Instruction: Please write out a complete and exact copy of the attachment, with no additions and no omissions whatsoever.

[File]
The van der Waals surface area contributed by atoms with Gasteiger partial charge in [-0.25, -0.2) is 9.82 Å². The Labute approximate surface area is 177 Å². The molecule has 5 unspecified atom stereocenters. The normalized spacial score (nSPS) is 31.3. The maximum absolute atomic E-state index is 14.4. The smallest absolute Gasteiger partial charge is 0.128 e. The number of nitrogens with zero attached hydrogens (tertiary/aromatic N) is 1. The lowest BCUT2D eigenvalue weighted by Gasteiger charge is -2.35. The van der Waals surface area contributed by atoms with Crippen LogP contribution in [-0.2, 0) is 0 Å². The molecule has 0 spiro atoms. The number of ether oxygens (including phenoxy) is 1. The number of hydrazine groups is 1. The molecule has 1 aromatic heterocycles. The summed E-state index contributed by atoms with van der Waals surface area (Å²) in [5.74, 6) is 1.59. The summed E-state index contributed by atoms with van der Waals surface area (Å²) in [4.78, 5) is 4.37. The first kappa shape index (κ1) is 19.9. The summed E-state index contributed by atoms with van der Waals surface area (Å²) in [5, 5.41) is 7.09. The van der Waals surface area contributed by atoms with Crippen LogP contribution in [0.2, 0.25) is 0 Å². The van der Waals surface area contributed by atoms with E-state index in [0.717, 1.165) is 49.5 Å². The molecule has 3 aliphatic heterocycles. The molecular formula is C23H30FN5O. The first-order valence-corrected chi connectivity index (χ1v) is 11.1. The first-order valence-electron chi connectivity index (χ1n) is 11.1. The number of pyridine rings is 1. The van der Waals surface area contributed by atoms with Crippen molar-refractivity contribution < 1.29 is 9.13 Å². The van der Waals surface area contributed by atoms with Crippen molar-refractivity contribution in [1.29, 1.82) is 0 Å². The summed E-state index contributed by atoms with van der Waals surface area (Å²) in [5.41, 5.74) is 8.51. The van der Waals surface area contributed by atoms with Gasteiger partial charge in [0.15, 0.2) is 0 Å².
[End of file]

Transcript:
The van der Waals surface area contributed by atoms with Gasteiger partial charge in [-0.25, -0.2) is 9.82 Å². The Labute approximate surface area is 177 Å². The molecule has 5 unspecified atom stereocenters. The normalized spacial score (nSPS) is 31.3. The maximum absolute atomic E-state index is 14.4. The smallest absolute Gasteiger partial charge is 0.128 e. The number of nitrogens with zero attached hydrogens (tertiary/aromatic N) is 1. The lowest BCUT2D eigenvalue weighted by Gasteiger charge is -2.35. The van der Waals surface area contributed by atoms with Crippen LogP contribution in [-0.2, 0) is 0 Å². The molecule has 0 spiro atoms. The number of ether oxygens (including phenoxy) is 1. The number of hydrazine groups is 1. The molecule has 1 aromatic heterocycles. The summed E-state index contributed by atoms with van der Waals surface area (Å²) in [5.74, 6) is 1.59. The summed E-state index contributed by atoms with van der Waals surface area (Å²) in [4.78, 5) is 4.37. The first kappa shape index (κ1) is 19.9. The summed E-state index contributed by atoms with van der Waals surface area (Å²) in [5, 5.41) is 7.09. The van der Waals surface area contributed by atoms with Crippen LogP contribution in [0.2, 0.25) is 0 Å². The van der Waals surface area contributed by atoms with E-state index in [0.717, 1.165) is 49.5 Å². The molecule has 3 aliphatic heterocycles. The molecular formula is C23H30FN5O. The first-order valence-corrected chi connectivity index (χ1v) is 11.1. The first-order valence-electron chi connectivity index (χ1n) is 11.1. The number of pyridine rings is 1. The van der Waals surface area contributed by atoms with Crippen molar-refractivity contribution < 1.29 is 9.13 Å². The van der Waals surface area contributed by atoms with Crippen molar-refractivity contribution in [1.29, 1.82) is 0 Å². The summed E-state index contributed by atoms with van der Waals surface area (Å²) in [5.41, 5.74) is 8.51. The van der Waals surface area contributed by atoms with Gasteiger partial charge in [0.15, 0.2) is 0 Å².